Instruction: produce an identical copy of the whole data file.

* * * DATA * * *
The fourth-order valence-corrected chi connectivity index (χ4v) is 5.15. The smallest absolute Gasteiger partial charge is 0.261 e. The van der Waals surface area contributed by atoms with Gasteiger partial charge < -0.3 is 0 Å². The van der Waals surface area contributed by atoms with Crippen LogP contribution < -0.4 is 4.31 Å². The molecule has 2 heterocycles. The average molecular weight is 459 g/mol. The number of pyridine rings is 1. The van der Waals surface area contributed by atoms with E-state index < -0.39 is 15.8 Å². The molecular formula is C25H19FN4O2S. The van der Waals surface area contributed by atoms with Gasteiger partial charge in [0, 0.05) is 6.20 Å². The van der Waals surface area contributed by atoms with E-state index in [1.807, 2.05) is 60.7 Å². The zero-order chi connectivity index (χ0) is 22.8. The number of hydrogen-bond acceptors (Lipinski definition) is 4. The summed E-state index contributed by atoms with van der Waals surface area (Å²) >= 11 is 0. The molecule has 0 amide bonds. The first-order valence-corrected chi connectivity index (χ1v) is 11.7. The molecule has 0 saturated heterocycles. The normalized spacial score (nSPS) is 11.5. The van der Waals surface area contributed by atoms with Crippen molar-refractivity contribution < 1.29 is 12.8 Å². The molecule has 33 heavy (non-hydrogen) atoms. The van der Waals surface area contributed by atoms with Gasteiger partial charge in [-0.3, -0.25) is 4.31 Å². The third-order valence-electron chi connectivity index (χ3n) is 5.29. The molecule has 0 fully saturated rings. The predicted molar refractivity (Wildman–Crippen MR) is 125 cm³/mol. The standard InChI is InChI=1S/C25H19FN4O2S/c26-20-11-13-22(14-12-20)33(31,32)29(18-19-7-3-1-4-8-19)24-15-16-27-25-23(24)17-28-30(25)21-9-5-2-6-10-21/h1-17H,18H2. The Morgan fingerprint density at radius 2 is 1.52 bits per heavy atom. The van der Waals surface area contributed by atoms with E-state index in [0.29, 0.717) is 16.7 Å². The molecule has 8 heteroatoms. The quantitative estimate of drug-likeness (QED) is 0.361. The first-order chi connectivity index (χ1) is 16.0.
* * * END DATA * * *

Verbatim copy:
The fourth-order valence-corrected chi connectivity index (χ4v) is 5.15. The smallest absolute Gasteiger partial charge is 0.261 e. The van der Waals surface area contributed by atoms with Gasteiger partial charge < -0.3 is 0 Å². The van der Waals surface area contributed by atoms with Crippen LogP contribution < -0.4 is 4.31 Å². The molecule has 2 heterocycles. The average molecular weight is 459 g/mol. The number of pyridine rings is 1. The van der Waals surface area contributed by atoms with E-state index < -0.39 is 15.8 Å². The molecular formula is C25H19FN4O2S. The van der Waals surface area contributed by atoms with Gasteiger partial charge in [0, 0.05) is 6.20 Å². The van der Waals surface area contributed by atoms with E-state index in [1.807, 2.05) is 60.7 Å². The zero-order chi connectivity index (χ0) is 22.8. The number of hydrogen-bond acceptors (Lipinski definition) is 4. The summed E-state index contributed by atoms with van der Waals surface area (Å²) >= 11 is 0. The molecule has 0 amide bonds. The first-order valence-corrected chi connectivity index (χ1v) is 11.7. The molecule has 0 saturated heterocycles. The normalized spacial score (nSPS) is 11.5. The van der Waals surface area contributed by atoms with Crippen molar-refractivity contribution < 1.29 is 12.8 Å². The molecule has 33 heavy (non-hydrogen) atoms. The van der Waals surface area contributed by atoms with Gasteiger partial charge in [-0.3, -0.25) is 4.31 Å². The third-order valence-electron chi connectivity index (χ3n) is 5.29. The molecule has 0 fully saturated rings. The predicted molar refractivity (Wildman–Crippen MR) is 125 cm³/mol. The standard InChI is InChI=1S/C25H19FN4O2S/c26-20-11-13-22(14-12-20)33(31,32)29(18-19-7-3-1-4-8-19)24-15-16-27-25-23(24)17-28-30(25)21-9-5-2-6-10-21/h1-17H,18H2. The Morgan fingerprint density at radius 2 is 1.52 bits per heavy atom. The van der Waals surface area contributed by atoms with E-state index in [0.29, 0.717) is 16.7 Å². The molecule has 8 heteroatoms. The quantitative estimate of drug-likeness (QED) is 0.361. The first-order chi connectivity index (χ1) is 16.0.